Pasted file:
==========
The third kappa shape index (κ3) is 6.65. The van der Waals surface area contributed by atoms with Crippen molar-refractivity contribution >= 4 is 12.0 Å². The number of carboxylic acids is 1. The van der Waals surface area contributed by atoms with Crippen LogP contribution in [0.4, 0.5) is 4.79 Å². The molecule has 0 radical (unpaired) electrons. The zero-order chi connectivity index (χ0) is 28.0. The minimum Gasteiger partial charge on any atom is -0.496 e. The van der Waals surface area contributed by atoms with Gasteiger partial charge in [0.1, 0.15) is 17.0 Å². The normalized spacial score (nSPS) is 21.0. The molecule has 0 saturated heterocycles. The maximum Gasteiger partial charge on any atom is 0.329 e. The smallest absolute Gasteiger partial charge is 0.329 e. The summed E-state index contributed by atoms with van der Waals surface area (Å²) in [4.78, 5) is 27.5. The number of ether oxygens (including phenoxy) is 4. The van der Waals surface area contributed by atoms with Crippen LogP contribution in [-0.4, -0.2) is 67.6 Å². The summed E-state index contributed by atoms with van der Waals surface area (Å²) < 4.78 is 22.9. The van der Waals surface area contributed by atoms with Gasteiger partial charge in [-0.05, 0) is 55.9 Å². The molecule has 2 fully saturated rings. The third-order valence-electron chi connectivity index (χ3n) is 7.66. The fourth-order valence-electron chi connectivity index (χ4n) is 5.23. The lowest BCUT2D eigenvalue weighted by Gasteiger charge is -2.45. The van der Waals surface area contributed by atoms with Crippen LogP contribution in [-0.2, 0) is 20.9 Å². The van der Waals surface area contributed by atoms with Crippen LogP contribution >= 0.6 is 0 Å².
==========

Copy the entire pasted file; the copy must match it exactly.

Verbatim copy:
The third kappa shape index (κ3) is 6.65. The van der Waals surface area contributed by atoms with Crippen molar-refractivity contribution >= 4 is 12.0 Å². The number of carboxylic acids is 1. The van der Waals surface area contributed by atoms with Crippen LogP contribution in [0.4, 0.5) is 4.79 Å². The molecule has 0 radical (unpaired) electrons. The zero-order chi connectivity index (χ0) is 28.0. The minimum Gasteiger partial charge on any atom is -0.496 e. The van der Waals surface area contributed by atoms with Gasteiger partial charge in [0.1, 0.15) is 17.0 Å². The normalized spacial score (nSPS) is 21.0. The molecule has 0 saturated heterocycles. The maximum Gasteiger partial charge on any atom is 0.329 e. The smallest absolute Gasteiger partial charge is 0.329 e. The summed E-state index contributed by atoms with van der Waals surface area (Å²) in [4.78, 5) is 27.5. The number of ether oxygens (including phenoxy) is 4. The van der Waals surface area contributed by atoms with Crippen LogP contribution in [-0.4, -0.2) is 67.6 Å². The summed E-state index contributed by atoms with van der Waals surface area (Å²) < 4.78 is 22.9. The van der Waals surface area contributed by atoms with Gasteiger partial charge in [-0.05, 0) is 55.9 Å². The molecule has 2 fully saturated rings. The third-order valence-electron chi connectivity index (χ3n) is 7.66. The fourth-order valence-electron chi connectivity index (χ4n) is 5.23. The lowest BCUT2D eigenvalue weighted by Gasteiger charge is -2.45. The van der Waals surface area contributed by atoms with Crippen LogP contribution in [-0.2, 0) is 20.9 Å². The van der Waals surface area contributed by atoms with Crippen LogP contribution >= 0.6 is 0 Å².